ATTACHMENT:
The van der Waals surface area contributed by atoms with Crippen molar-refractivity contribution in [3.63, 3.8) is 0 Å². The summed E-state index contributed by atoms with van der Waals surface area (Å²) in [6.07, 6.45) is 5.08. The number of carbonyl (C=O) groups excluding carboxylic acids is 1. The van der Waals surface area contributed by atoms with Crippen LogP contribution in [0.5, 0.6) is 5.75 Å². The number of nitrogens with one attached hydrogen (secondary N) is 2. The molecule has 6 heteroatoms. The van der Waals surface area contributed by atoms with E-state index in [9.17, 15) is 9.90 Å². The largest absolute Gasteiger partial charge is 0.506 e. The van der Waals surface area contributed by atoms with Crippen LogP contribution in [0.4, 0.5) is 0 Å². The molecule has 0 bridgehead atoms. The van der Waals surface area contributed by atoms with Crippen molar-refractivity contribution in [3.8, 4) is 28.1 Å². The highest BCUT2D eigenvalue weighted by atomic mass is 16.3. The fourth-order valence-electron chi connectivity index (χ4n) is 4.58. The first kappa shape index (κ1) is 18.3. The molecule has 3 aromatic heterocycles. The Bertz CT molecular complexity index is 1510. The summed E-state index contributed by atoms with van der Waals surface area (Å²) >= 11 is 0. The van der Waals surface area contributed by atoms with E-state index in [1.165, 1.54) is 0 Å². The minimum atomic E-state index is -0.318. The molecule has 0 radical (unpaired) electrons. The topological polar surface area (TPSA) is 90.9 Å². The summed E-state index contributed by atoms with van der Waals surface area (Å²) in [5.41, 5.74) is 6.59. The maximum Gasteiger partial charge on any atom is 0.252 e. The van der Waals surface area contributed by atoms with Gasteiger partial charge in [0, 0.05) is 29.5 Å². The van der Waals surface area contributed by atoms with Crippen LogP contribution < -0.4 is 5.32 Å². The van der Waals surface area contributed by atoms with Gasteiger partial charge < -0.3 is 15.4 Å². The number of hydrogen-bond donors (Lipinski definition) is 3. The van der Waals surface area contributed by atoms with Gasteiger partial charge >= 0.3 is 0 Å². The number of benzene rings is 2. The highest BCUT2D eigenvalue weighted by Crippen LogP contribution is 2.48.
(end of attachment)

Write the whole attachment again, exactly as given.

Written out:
The van der Waals surface area contributed by atoms with Crippen molar-refractivity contribution in [3.63, 3.8) is 0 Å². The summed E-state index contributed by atoms with van der Waals surface area (Å²) in [6.07, 6.45) is 5.08. The number of carbonyl (C=O) groups excluding carboxylic acids is 1. The van der Waals surface area contributed by atoms with Crippen LogP contribution in [0.5, 0.6) is 5.75 Å². The number of nitrogens with one attached hydrogen (secondary N) is 2. The molecule has 6 heteroatoms. The van der Waals surface area contributed by atoms with E-state index in [9.17, 15) is 9.90 Å². The largest absolute Gasteiger partial charge is 0.506 e. The van der Waals surface area contributed by atoms with Crippen LogP contribution in [0.4, 0.5) is 0 Å². The molecule has 0 bridgehead atoms. The van der Waals surface area contributed by atoms with Crippen molar-refractivity contribution in [3.8, 4) is 28.1 Å². The highest BCUT2D eigenvalue weighted by atomic mass is 16.3. The fourth-order valence-electron chi connectivity index (χ4n) is 4.58. The first kappa shape index (κ1) is 18.3. The molecule has 3 aromatic heterocycles. The Bertz CT molecular complexity index is 1510. The summed E-state index contributed by atoms with van der Waals surface area (Å²) >= 11 is 0. The van der Waals surface area contributed by atoms with E-state index in [1.165, 1.54) is 0 Å². The minimum atomic E-state index is -0.318. The molecule has 0 radical (unpaired) electrons. The topological polar surface area (TPSA) is 90.9 Å². The summed E-state index contributed by atoms with van der Waals surface area (Å²) in [5.41, 5.74) is 6.59. The maximum Gasteiger partial charge on any atom is 0.252 e. The van der Waals surface area contributed by atoms with Gasteiger partial charge in [0, 0.05) is 29.5 Å². The van der Waals surface area contributed by atoms with Crippen LogP contribution < -0.4 is 5.32 Å². The van der Waals surface area contributed by atoms with Gasteiger partial charge < -0.3 is 15.4 Å². The number of hydrogen-bond donors (Lipinski definition) is 3. The van der Waals surface area contributed by atoms with Gasteiger partial charge >= 0.3 is 0 Å². The number of benzene rings is 2. The highest BCUT2D eigenvalue weighted by Crippen LogP contribution is 2.48.